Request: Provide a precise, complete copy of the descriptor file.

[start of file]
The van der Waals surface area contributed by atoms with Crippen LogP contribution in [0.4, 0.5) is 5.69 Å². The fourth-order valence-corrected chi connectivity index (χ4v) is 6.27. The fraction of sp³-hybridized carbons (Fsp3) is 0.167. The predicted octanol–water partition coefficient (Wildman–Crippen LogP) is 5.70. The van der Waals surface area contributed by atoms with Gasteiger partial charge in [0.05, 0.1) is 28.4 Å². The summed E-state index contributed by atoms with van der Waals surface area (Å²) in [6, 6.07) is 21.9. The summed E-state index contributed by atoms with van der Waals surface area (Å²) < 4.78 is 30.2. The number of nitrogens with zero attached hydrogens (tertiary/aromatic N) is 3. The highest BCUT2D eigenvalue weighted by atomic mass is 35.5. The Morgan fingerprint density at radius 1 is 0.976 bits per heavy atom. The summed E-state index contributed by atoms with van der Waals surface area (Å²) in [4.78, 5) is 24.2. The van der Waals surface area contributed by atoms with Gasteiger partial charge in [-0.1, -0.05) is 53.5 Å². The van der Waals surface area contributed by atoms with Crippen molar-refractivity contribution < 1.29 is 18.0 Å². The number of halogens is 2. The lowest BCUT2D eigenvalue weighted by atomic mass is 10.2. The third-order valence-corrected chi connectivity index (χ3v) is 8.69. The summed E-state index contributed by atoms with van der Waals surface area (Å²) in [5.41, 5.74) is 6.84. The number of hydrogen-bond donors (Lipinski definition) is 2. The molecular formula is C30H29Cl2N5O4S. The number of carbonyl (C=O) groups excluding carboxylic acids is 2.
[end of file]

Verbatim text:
The van der Waals surface area contributed by atoms with Crippen LogP contribution in [0.4, 0.5) is 5.69 Å². The fourth-order valence-corrected chi connectivity index (χ4v) is 6.27. The fraction of sp³-hybridized carbons (Fsp3) is 0.167. The predicted octanol–water partition coefficient (Wildman–Crippen LogP) is 5.70. The van der Waals surface area contributed by atoms with Gasteiger partial charge in [0.05, 0.1) is 28.4 Å². The summed E-state index contributed by atoms with van der Waals surface area (Å²) in [6, 6.07) is 21.9. The summed E-state index contributed by atoms with van der Waals surface area (Å²) < 4.78 is 30.2. The number of nitrogens with zero attached hydrogens (tertiary/aromatic N) is 3. The highest BCUT2D eigenvalue weighted by atomic mass is 35.5. The Morgan fingerprint density at radius 1 is 0.976 bits per heavy atom. The summed E-state index contributed by atoms with van der Waals surface area (Å²) in [4.78, 5) is 24.2. The van der Waals surface area contributed by atoms with Gasteiger partial charge in [-0.1, -0.05) is 53.5 Å². The van der Waals surface area contributed by atoms with Crippen molar-refractivity contribution < 1.29 is 18.0 Å². The number of halogens is 2. The lowest BCUT2D eigenvalue weighted by atomic mass is 10.2. The third-order valence-corrected chi connectivity index (χ3v) is 8.69. The summed E-state index contributed by atoms with van der Waals surface area (Å²) in [5.41, 5.74) is 6.84. The number of hydrogen-bond donors (Lipinski definition) is 2. The molecular formula is C30H29Cl2N5O4S. The number of carbonyl (C=O) groups excluding carboxylic acids is 2.